A previously lost Fabergé egg has been found by Mayfair jeweller Wartski in the American Midwest.
After a multi-million pound sale earlier this year, the buyer
has agreed the Third Imperial Fabergé
Easter Egg, its whereabouts unknown for more than a century, will
go on public display in London for four days in the run up to
Until the rediscovery in near miraculous circumstances, eight of
the 50 eggs made to unique designs by Carl Fabergé for the doomed
Russian Royal family, were deemed missing with only three of those
believed to have survived the Revolution.
This Fabergé egg, a diminutive 3.25in (8.2cm) high and made in
yellow gold set with cabochon sapphires and rose diamonds, opens
via a brilliant-cut diamond pushpiece to reveal a watch with
diamond-set hands by the Swiss maker Vacheron Constantin. Made in
the workshop of Fabergé's chief-jeweller August Holmström in St
Petersburg, 1886-1887, it was given by Alexander III to the Empress
Maria Feodorovna in 1887, making this the third of the Imperial
It was last seen in public 112 years ago when it was
photographed in the Von Dervis Mansion exhibition of the Imperial
family's Fabergé collection in St Petersburg in March 1902. It was
later confiscated by the Bolsheviks and recorded in a Moscow
inventory in 1922 at the time when many Imperial treasures were
sold to the West.
Scholars feared it had been melted for its considerable gold
content but in 2011 the discovery of a grainy black and white
photograph of the egg in a 1964 Parke-Bernet auction catalogue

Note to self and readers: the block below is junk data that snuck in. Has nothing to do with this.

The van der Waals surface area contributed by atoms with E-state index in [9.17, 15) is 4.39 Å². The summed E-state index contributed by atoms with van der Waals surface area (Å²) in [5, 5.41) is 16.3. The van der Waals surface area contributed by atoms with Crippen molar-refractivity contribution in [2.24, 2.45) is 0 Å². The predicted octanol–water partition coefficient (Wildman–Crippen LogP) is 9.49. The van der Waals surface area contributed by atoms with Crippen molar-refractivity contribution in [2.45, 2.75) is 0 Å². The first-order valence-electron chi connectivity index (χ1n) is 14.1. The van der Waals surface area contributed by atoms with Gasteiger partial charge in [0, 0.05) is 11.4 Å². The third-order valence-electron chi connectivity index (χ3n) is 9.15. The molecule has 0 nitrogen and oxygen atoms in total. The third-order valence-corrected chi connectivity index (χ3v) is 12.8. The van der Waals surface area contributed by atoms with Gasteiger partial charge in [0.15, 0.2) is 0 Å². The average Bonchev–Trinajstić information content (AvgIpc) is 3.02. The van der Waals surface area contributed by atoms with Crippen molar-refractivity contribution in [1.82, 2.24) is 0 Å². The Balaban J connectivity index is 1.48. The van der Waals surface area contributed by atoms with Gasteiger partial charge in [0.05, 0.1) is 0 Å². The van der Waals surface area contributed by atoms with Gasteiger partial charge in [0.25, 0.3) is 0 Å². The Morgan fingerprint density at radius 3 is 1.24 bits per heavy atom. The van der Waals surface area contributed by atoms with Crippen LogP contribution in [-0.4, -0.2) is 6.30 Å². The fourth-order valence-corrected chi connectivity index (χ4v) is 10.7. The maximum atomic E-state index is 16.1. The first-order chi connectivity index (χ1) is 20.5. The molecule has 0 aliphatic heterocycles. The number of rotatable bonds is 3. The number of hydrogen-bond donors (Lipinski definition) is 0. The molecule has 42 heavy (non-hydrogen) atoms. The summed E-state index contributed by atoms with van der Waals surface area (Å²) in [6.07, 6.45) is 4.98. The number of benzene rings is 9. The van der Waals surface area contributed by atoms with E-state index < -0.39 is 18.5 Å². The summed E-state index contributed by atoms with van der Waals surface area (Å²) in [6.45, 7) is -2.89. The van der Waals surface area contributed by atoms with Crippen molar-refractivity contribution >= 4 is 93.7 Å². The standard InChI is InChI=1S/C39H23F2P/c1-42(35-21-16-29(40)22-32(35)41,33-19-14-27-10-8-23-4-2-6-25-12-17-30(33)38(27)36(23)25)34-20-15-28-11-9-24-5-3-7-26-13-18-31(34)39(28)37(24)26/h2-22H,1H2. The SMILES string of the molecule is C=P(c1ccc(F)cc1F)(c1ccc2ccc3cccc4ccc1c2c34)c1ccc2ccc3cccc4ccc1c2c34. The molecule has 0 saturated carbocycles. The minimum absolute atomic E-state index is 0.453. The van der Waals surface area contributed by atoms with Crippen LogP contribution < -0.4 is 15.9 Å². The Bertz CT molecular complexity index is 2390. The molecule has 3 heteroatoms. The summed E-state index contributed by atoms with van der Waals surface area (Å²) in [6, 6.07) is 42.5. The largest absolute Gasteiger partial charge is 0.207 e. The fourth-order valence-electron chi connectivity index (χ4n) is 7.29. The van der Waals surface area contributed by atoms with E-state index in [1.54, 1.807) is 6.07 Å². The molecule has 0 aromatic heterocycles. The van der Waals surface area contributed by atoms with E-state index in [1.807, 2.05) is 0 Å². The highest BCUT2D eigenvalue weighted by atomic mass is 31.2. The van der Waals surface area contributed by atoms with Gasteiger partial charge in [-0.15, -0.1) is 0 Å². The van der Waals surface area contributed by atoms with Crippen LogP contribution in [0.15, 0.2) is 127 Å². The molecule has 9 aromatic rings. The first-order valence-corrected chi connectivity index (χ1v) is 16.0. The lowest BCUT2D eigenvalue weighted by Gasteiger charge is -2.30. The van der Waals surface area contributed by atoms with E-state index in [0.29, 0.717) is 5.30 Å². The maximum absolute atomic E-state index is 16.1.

offered the possibility at least that it was still awaiting
rediscovery - and a spectacular reattribution.
At the time it was described simply as a 'gold watch in egg form
case' and had sold for $2450 (£875 in 1964). In an article written
for The Telegraph in August 2011, Kieran McCarthy, Fabergé
expert at Wartski, had speculated it could today be worth around
Flea Market Discovery
Meanwhile it seems a part-time dealer in the Midwest of America
had bought the egg at a bric-a-brac market paying $14,000 for what
he predicted was $14,500 worth of bullion. As it happened he had
overestimated its scrap value (the egg has several scratches where
its gold content has been sampled) and it was with a sense of
despair earlier this year that he keyed the words 'egg' and
'Vacheron Constantin' into Google. It was then that The
Telegraph article caught his eye prompting a succession of
sleepless nights and a flight to London to visit Wartski who have
handled 12 Imperial eggs in their long history
Shown a series of images of the egg, Mr McCarthy was
almost certain a lost Imperial treasure had been found, but to
confirm its authenticity he travelled to a small town in the
Mid-West where he was shown into the kitchen of the owner's home.
The Third Imperial Fabergé Easter Egg was slightly smaller than a
large cupcake positioned next to it.
Wartski have acquired the egg for a private collector, making
the finder an art-historical lottery winner (although the price has
not been revealed). The buyer has allowed the egg to go on public
display for four days (April 14-17 from 9.30am to 5pm) in a
specially designed exhibition at Wartski (14 Grafton Street, London
W1S 4DE). Entrance will be free, but queues are expected.
Two other of the original eight missing Imperial eggs are known
to have survived the Russian Revolution. They are the 1889
Necessaire Egg (heavily chased gold, set with pearls and gemstones,
without a stand, containing 13 miniature toilet articles) and last
recorded at Wartski in June 1952. The 1888 Cherub Egg with Chariot
(a gold egg resting in a chariot drawn by a cherub) was last
recorded with Armand Hammer in New York in 1934.
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